Providing opportunities for children to connect with nature isn’t just about exploring natural objects or climbing a tree. Have you considered how often your children experience the natural elements of earth, wind, fire and water? These experiences perhaps come with more challenge (and maybe mess!) but are so important for young children to experience in order for them to gain a greater understanding and appreciation of the natural world.
The seasonal event of Bonfire Night, presents a great opportunity for children to experience and learn about fire and fire safety. First hand experiences like this provide children with an engaging and exciting real life experience. A bonfire provides opportunities to learn through all of the senses; feeling the heat of the fire, watching the flames, smelling the smoke and tasting something that has been cooked on the fire. These type of experiences stay with children, embedded in their long term memory. Experiences like this also provide a great opportunity to develop young children’s language skills and provide rich conversations.
There is obviously risk and challenge with setting up a fire, and putting appropriate risk assessments in place is essential. However, there is lots of research to show the importance of engaging in risk and challenge in order to learn to be safe. Perhaps the thought of young children being near a fire, raises concerns about behaviour and whether they will be able to manage a situation such as this.
In our experience, children will rise to the challenge and with lots of adults around to support them and explain how to stay safe, being trusted to enjoy these type of events has a positive impact on their PSED. There is something quite relaxing and mesmerising about watching a fire, and often children become very calm and still.
Bonfires are certainly not just for Bonfire Night! They can be enjoyed all year round and also provide great opportunities for outdoor cooking. We’ve enjoyed popcorn, soup, hotdogs and vegetable kebabs to name a few. We recently delivered an outdoor course, and the practical part showed the participants how to light a fire. The feedback was really positive and the enthusiasm amongst the group was infectious. As an adult working in early years, it feels like such a privilege to be able to share such exciting experiences with the children. Even in adulthood, experiences like bonfires create awe and wonder, so how amazing to be able to provide that for our children!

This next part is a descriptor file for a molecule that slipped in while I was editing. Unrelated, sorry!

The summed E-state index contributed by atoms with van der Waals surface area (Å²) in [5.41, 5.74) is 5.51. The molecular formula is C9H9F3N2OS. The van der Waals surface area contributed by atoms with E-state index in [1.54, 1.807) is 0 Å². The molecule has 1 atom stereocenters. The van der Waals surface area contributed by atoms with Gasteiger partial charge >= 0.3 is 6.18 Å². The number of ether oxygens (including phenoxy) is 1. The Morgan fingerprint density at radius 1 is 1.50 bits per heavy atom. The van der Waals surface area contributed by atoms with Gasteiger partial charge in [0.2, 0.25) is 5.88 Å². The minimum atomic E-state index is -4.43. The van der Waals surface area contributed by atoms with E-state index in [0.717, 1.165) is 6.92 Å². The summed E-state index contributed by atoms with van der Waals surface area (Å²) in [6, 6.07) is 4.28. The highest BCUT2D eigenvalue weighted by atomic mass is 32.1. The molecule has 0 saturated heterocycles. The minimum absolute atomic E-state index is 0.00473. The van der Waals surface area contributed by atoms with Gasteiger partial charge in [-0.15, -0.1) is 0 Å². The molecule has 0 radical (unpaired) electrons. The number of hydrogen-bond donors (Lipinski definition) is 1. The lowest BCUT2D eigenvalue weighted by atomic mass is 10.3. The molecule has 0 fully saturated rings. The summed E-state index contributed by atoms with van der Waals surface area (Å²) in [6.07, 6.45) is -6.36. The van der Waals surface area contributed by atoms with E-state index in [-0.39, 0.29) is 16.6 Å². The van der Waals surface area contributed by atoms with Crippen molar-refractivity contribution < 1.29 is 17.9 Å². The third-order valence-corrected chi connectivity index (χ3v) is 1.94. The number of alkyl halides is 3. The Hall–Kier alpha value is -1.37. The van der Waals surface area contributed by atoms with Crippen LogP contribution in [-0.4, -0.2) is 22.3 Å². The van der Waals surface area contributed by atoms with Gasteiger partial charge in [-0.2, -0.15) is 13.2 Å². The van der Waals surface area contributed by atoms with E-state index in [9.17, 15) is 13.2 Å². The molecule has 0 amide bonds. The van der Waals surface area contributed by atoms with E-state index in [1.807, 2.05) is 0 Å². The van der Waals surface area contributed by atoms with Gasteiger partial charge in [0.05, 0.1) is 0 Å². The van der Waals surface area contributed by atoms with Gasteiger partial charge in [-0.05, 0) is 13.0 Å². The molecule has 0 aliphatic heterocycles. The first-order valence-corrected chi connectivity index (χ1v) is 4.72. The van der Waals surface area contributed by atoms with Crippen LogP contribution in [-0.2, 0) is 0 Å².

I’ve just had the privilege of having a coffee morning with some of our new parents, the first time we have been able to do this in over 18 months. It was so lovely to sit together again and the parents really appreciated having some support and face to face contact.
New beginnings can be challenging for us all, and returning to or starting school is full of mixed emotions, often a sense of excitement and anxiety. This is perhaps being felt even more keenly this year, after living with Covid restrictions, and now returning to a ‘new normal’ which perhaps feels familiar but also different.
Supporting each other through these new transitions makes such a difference now we can have more contact. However, it really highlights the importance of having those core values in place within your setting, which can help support everyone in your community. Our values of trust, respect, courage and kindness, feel all the more important at the moment. It has taken a lot of courage for new parents, many of whom who have been quite isolated through Covid, to come and join a new school and hand over their children; trusting us with their most precious being. Equally, for many staff, returning to work has been challenging, and trusting each other and respecting our different experiences and feelings feels all the more important at the moment. Ultimately, though, kindness during new beginnings and new transitions feels so important. I hope our parents and carers feel that everyone has been kind to them and that feeling supported has helped reduce those feelings of anxiety. During Covid, we shared a lot of quotes from the book by Charlie Mackesy, and in this time of new beginnings they seem as important as ever. Hopefully all schools and settings will have many moments of kindness as we transition into a new term.
First hand experiences are so engaging for children, providing many rich learning opportunities. We provide many experiences for our children from cookery, to woodwork and outdoor learning. However, the experiences that seem to have been the most powerful this year have been animal experiences. At the end of the Autumn term, as so many of our usual Christmas plans couldn’t take place, we decided to organise for two donkeys to visit the school. The arrival of Ant and Dec the donkeys, was a big hit! The children were delighted by them, as were the staff and the parents. They provided an exciting experience which brought the community together, which during these times when we are feeling less connected felt so important.